Lesleigh Nurse was arrested for shoplifting groceries she’d already paid for. Even after the criminal case against her was dismissed, Walmart allegedly ordered a law firm to pursue her for the value of the “stolen” goods.
An Alabama woman who says she was falsely arrested for shoplifting from Walmart—and then threatened after her case was dismissed—has been awarded $2.1 million in damages.
According to CBS News, a Mobile County, AL, jury ruled in favor of Semmes resident Lesleigh Nurse.
Nurse, says CBS news, was stopped by Walmart security in November 2016 while trying to leave the story with groceries she had already paid for.
In her lawsuit, Nurse alleges that she used the “self-checkout” lane, where her scanning device froze, forcing Nurse to ask an employee for assistance.
After getting help, Nurse paid for her groceries and tried to leave the store.
However, Walmart staff stopped her at the exit and refused to listen to her when she explained what happened.
Nurse was later arrested on a shoplifting warrant.
While an Alabama court dismissed the charges against Nurse, citing “want of prosecution,” she continued to face harassment.
In December 2016, Nurse said she began receiving letters from a law firm, which threatened to file a civil lawsuit if she did not pay them $200.
According to nurse and her later complaint, Walmart had directed the law firm to pursue recompense for the supposedly stolen groceries. However, Nurse claims that the firm was asking for more money than the groceries were even worth.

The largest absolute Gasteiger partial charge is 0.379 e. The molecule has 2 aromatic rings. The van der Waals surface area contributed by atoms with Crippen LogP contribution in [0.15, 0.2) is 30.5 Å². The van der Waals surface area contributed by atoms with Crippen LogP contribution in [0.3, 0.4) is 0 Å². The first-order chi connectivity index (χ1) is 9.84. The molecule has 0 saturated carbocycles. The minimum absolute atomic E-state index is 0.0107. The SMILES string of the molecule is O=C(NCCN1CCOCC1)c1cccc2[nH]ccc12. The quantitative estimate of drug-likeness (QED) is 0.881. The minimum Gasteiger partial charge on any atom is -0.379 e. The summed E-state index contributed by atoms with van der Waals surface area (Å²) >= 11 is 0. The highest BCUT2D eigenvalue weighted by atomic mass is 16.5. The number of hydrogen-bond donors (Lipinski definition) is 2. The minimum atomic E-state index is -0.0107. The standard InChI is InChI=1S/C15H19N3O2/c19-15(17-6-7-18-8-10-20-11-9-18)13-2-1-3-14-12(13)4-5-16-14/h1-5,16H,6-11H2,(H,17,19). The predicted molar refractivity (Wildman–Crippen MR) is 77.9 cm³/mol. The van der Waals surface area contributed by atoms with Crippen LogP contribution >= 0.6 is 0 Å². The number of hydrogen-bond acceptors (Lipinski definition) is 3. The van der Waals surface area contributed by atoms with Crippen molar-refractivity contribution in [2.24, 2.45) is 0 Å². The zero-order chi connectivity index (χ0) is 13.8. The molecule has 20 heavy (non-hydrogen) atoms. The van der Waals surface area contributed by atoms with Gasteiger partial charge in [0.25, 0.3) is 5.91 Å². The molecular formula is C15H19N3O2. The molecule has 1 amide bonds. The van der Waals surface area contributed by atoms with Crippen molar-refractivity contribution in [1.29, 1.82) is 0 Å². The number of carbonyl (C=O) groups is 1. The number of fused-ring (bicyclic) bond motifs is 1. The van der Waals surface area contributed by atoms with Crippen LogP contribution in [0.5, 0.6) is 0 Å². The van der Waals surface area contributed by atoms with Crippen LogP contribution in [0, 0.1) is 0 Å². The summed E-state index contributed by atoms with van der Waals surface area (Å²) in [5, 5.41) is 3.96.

Nurse’s lawsuit alleges that Walmart outlets in Alabama have frequently pursued claims and damages against “innocent” customers who were falsely accused of shoplifting.
“The defendants have engaged in a pattern and practice of falsely accusing innocent Alabama citizens of shoplifting and thereafter attempting to collect money from the innocently accused,” Nurse’s suit says.
“Walmart funds its asset protection department by intimidating those falsely accused of shoplifting out of making a claim against Walmart out of fear of protracted litigation against an almost limitlessly funded corporate giant,” the complaint adds.
While the Mobile County jury dismissed several of Nurse’s claims against Walmart—such as false arrest, false imprisonment, malicious prosecution, and slander—the company has nonetheless indicated that it will pursue an appeal. A Walmart spokesperson told AL.com that the company “does not believe the verdict is supported by the evidence and the damages awarded exceed what is allowed by law.”
“We want our customers to have a safe, pleasant shopping experience in our stores. We take measures to help prevent, identify and appropriately handle instances of theft, which is a problem for all retailers that costs the overall U.S. economy tens of billions of dollars each year. We continue to believe our associates acted appropriately,” the spokesman added.
Alabama Live notes that, during Nurse’s trial, an expert Witness testified that Walmart and other major retailers routinely send demands for recompense to customers accused of shoplifting or damaging produce.
Walmart, adds AL.com, has allegedly made hundreds of millions of dollars from the practice in the past two years.